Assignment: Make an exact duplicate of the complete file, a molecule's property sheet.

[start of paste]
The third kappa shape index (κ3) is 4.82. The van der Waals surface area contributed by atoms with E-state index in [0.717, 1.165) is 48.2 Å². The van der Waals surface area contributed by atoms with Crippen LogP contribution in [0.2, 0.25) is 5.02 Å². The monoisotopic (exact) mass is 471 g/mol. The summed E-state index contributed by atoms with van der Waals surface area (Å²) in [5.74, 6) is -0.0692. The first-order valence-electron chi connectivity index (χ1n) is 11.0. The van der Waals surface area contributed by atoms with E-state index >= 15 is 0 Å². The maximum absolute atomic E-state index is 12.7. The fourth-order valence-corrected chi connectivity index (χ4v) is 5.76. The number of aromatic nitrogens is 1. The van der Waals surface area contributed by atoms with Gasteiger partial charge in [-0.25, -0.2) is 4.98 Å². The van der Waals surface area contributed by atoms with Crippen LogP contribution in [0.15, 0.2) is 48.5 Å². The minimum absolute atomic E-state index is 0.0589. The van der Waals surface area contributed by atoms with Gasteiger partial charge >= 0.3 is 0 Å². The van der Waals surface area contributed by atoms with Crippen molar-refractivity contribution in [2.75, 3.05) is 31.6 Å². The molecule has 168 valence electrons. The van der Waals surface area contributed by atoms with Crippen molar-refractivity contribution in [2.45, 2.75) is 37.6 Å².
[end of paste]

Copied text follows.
The third kappa shape index (κ3) is 4.82. The van der Waals surface area contributed by atoms with E-state index in [0.717, 1.165) is 48.2 Å². The van der Waals surface area contributed by atoms with Crippen LogP contribution in [0.2, 0.25) is 5.02 Å². The monoisotopic (exact) mass is 471 g/mol. The summed E-state index contributed by atoms with van der Waals surface area (Å²) in [5.74, 6) is -0.0692. The first-order valence-electron chi connectivity index (χ1n) is 11.0. The van der Waals surface area contributed by atoms with E-state index >= 15 is 0 Å². The maximum absolute atomic E-state index is 12.7. The fourth-order valence-corrected chi connectivity index (χ4v) is 5.76. The number of aromatic nitrogens is 1. The van der Waals surface area contributed by atoms with Gasteiger partial charge in [-0.25, -0.2) is 4.98 Å². The van der Waals surface area contributed by atoms with Crippen LogP contribution in [0.15, 0.2) is 48.5 Å². The minimum absolute atomic E-state index is 0.0589. The van der Waals surface area contributed by atoms with Gasteiger partial charge >= 0.3 is 0 Å². The van der Waals surface area contributed by atoms with Crippen molar-refractivity contribution in [2.75, 3.05) is 31.6 Å². The molecule has 168 valence electrons. The van der Waals surface area contributed by atoms with Crippen molar-refractivity contribution in [2.45, 2.75) is 37.6 Å².